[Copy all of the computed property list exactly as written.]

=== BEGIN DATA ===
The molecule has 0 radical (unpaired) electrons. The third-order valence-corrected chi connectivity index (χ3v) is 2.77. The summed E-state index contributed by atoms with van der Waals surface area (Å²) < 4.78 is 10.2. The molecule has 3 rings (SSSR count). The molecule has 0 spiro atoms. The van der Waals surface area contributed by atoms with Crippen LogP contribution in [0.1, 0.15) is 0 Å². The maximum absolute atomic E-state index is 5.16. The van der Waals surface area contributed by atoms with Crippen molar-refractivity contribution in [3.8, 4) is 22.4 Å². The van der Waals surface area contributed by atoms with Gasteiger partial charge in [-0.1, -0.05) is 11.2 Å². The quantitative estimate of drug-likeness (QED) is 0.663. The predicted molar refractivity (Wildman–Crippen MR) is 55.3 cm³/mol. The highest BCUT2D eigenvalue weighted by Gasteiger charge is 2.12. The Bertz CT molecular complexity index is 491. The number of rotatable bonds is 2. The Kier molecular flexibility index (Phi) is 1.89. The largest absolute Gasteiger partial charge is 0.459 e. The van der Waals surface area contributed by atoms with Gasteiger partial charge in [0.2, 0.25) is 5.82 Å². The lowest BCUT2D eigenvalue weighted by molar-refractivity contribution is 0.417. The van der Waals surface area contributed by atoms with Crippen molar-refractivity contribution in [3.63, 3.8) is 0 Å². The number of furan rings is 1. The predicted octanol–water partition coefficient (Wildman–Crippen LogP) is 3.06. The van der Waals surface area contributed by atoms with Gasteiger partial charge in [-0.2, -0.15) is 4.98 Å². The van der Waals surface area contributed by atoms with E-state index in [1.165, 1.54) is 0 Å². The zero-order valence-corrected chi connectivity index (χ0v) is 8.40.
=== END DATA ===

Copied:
The molecule has 0 radical (unpaired) electrons. The third-order valence-corrected chi connectivity index (χ3v) is 2.77. The summed E-state index contributed by atoms with van der Waals surface area (Å²) < 4.78 is 10.2. The molecule has 3 rings (SSSR count). The molecule has 0 spiro atoms. The van der Waals surface area contributed by atoms with Crippen LogP contribution in [0.1, 0.15) is 0 Å². The maximum absolute atomic E-state index is 5.16. The van der Waals surface area contributed by atoms with Crippen molar-refractivity contribution in [3.8, 4) is 22.4 Å². The van der Waals surface area contributed by atoms with Gasteiger partial charge in [-0.1, -0.05) is 11.2 Å². The quantitative estimate of drug-likeness (QED) is 0.663. The predicted molar refractivity (Wildman–Crippen MR) is 55.3 cm³/mol. The highest BCUT2D eigenvalue weighted by Gasteiger charge is 2.12. The Bertz CT molecular complexity index is 491. The number of rotatable bonds is 2. The Kier molecular flexibility index (Phi) is 1.89. The largest absolute Gasteiger partial charge is 0.459 e. The van der Waals surface area contributed by atoms with Gasteiger partial charge in [0.2, 0.25) is 5.82 Å². The lowest BCUT2D eigenvalue weighted by molar-refractivity contribution is 0.417. The van der Waals surface area contributed by atoms with Crippen molar-refractivity contribution in [3.63, 3.8) is 0 Å². The number of furan rings is 1. The predicted octanol–water partition coefficient (Wildman–Crippen LogP) is 3.06. The van der Waals surface area contributed by atoms with Gasteiger partial charge in [-0.2, -0.15) is 4.98 Å². The van der Waals surface area contributed by atoms with E-state index in [1.165, 1.54) is 0 Å². The zero-order valence-corrected chi connectivity index (χ0v) is 8.40.